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After a ‘mid-life crisis,’ Jerome Deis turned a real estate hobby into a full-time job and now ranks among the top 10 per cent of Vancouver realtors.

BEN NELMS/The Globe & Mail

British Columbia's addiction to real estate has created a job sector that's ballooned over the past decade, with real estate jobs growing 53 per cent in the Lower Mainland.

In the province, full-time jobs related to real estate have grown 39 per cent in that time span. Those jobs don't include construction jobs, which grew in the Lower Mainland by 27 per cent from 2007 to 2017, according to Stats Can data.

Real estate jobs, which would include appraisers, property managers and realtors, have outpaced B.C.'s traditional forestry and logging jobs, which dropped 23 per cent, and fishing and hunting, which dropped 21 per cent. Over all, employment went up 12 per cent.

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In terms of numbers, there are 51,000 jobs in the real estate sector in B.C., not including part-time positions. Forestry accounts for 18,600 jobs, and fishing and hunting 2,300 jobs. Mining grew by 47 per cent, with 28,900 jobs.

The British Columbia Real Estate Association says the province's 11 separate real estate boards have over 22,000 licensed agents. The Real Estate Board of Greater Vancouver says it oversees over 14,000 of those.

Andy Yan, director of the Simon Fraser University's City Program, summarized a recently released BC Stats tabulation on employment and unemployment rate by industry. Statistics Canada's Labour Force Survey originally collected the data.

"From a celebrated history as hewers of wood and drawers of water, B.C.'s economic present and future is being shaped by purveyors of real estate," says Mr. Yan.

Mr. Yan is referencing economist Harold Innis' famous line regarding Canada's long-standing dependence on resource extraction. Those days appear to be over.

Jock Finlayson, economist and chief policy officer for Business Council of B.C., says that people believe real estate, particularly sales, is a high-income profession that requires little training or education. Those jobs are likely on the rise because they are seen as easy money, especially when agents at the top of their game are earning millions of dollars.

"A lot of people are attracted to the industry because of the perception that there is a lot of money to be made, and of course there has been for those who are very successful, an extraordinary amount of money," he says.

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"It's quite astonishing, the commission sales model in the real estate industry. It has seemingly been impervious to technological change and innovation that in so many other industries has driven out the extra costs around transactions.

"Think of the securities business, where commissions on stock trading have fallen astronomically in North America in the past 20 or 25 years … I have a discount broker account at TD Waterhouse, I can trade $100,000 worth of shares for $7 or whatever.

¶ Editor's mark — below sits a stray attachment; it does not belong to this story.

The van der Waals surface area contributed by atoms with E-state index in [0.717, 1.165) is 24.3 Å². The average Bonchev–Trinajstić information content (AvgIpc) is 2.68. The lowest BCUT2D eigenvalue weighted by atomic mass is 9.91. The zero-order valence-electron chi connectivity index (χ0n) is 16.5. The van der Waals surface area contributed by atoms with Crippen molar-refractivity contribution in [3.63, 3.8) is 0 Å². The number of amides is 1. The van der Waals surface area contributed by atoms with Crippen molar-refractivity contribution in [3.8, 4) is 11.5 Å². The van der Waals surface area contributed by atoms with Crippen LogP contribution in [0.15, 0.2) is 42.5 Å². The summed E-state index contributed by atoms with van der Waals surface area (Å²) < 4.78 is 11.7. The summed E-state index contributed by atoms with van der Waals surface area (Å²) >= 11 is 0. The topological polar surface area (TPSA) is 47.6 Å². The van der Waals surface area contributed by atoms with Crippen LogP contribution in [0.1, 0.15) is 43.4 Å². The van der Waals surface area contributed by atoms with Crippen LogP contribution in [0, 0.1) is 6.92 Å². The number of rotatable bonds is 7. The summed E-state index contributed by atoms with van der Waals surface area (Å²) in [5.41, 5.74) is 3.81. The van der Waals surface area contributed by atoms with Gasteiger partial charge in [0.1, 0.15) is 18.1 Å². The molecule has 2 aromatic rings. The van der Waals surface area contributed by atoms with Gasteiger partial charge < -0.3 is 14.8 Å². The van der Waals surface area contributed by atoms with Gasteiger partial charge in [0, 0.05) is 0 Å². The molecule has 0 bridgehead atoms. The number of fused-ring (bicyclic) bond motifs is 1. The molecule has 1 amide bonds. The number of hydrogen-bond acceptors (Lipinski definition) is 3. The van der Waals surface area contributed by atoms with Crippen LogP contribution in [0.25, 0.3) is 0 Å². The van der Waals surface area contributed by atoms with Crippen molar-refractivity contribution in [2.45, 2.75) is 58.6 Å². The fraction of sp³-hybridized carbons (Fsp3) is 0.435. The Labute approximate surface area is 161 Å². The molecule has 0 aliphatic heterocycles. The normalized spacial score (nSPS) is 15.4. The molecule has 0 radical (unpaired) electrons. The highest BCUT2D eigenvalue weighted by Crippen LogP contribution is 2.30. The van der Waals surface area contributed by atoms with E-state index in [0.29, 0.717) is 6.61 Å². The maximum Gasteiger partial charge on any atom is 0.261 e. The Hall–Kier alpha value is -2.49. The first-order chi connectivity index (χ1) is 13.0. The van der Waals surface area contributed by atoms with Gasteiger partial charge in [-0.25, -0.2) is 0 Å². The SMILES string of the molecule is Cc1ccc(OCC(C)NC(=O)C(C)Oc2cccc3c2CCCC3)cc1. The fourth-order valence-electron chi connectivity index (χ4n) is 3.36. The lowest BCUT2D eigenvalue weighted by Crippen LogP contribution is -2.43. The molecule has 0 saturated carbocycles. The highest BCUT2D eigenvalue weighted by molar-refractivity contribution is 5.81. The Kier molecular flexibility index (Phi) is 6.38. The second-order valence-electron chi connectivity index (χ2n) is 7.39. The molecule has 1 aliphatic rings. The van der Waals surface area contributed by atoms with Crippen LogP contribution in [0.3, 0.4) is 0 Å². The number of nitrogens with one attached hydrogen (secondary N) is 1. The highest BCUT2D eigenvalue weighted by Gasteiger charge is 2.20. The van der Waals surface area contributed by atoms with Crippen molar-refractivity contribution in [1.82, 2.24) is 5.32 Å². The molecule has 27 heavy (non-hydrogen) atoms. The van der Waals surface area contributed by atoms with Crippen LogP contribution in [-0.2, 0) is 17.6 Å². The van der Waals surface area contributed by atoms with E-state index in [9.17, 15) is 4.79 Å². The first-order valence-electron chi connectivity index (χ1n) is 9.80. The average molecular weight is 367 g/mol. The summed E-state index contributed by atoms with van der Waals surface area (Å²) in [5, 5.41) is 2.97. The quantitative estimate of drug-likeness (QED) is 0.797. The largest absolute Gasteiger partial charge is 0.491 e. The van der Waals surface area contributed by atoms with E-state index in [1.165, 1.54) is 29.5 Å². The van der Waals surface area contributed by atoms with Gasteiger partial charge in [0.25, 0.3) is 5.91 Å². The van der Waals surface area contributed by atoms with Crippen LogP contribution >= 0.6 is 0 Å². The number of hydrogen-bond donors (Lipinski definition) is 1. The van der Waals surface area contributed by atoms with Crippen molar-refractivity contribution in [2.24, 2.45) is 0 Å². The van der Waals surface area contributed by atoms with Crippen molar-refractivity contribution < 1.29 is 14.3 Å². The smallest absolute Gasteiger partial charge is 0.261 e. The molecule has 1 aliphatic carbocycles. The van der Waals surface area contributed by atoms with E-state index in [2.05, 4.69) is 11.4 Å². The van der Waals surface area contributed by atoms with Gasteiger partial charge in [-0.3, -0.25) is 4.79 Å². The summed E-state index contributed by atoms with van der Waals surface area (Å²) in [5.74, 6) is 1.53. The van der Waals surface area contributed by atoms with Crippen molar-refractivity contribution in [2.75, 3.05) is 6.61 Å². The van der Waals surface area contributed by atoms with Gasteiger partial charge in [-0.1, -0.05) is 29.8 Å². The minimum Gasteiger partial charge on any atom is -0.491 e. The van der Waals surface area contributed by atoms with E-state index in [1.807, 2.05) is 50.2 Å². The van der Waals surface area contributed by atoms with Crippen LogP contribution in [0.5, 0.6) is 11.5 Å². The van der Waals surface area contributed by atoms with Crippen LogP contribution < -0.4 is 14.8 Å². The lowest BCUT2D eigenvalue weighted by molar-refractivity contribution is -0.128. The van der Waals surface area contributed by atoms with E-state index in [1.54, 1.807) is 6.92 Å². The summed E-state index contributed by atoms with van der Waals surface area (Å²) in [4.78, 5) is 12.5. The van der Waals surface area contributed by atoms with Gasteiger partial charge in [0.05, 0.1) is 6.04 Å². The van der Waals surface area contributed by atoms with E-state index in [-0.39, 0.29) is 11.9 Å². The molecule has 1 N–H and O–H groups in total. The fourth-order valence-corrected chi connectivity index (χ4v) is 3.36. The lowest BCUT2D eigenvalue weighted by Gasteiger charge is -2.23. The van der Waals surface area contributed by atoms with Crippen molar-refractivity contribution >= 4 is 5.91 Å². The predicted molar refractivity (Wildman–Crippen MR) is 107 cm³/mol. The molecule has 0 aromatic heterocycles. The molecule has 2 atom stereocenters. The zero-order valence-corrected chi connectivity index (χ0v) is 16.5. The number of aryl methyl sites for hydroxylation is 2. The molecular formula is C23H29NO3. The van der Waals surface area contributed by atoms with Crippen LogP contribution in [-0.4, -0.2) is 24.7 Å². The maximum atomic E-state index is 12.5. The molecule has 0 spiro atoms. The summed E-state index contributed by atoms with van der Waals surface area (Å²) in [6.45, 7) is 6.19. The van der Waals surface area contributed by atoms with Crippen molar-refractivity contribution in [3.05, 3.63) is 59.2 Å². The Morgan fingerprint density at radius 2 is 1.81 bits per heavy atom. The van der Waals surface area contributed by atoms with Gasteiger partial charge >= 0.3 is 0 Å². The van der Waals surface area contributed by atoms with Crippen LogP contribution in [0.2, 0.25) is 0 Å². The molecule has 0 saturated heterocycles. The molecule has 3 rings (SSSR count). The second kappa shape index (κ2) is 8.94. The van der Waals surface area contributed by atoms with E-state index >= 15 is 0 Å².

"We've seen this taking out of the middle person in so many industries, but residential real estate has been slow to see the change, and in a strong market environment like what we have now, the successful agents are reaping extraordinary incomes and that's attracting all kinds of people to the industry."

It helps that it can be a high-paying profession that doesn't require a lot of education or training.

"This surge of people into the real estate sales field reflects very low barriers to entry, which I would emphasize," he says. "If you want to be a doctor or a lawyer or an engineer or architect, or even an economist for that matter, it takes years."

However, relatively few people are going to become millionaires selling real estate, even in Vancouver, he cautions.

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"What I hear from people and I do know a number in the industry, is that 15 to 20 per cent of the agents are the ones reaping the lion's share of the commissions, in good times and bad. So there are a lot of people drawn in as a 'get rich quick' kind of dream, and most will not succeed in that.

"And if the market softens and transactions diminish, which I think they will … then you will see people exiting the industry for sure."

When people enter real estate sales, they think of realtors such as Jerome Deis. He had been at Telus for more than 26 years and was a mid-level manager having a "mid-life crisis" at age 45. He decided to make his real estate hobby a full-time job. Two weeks after getting his license he sold his first property. It helped that he had a wide network of friends and acquaintances. People who get started later in life have that advantage, he says.

A dozen years later, he's in the top 10 per cent of realtors in Vancouver, which is an exclusive club.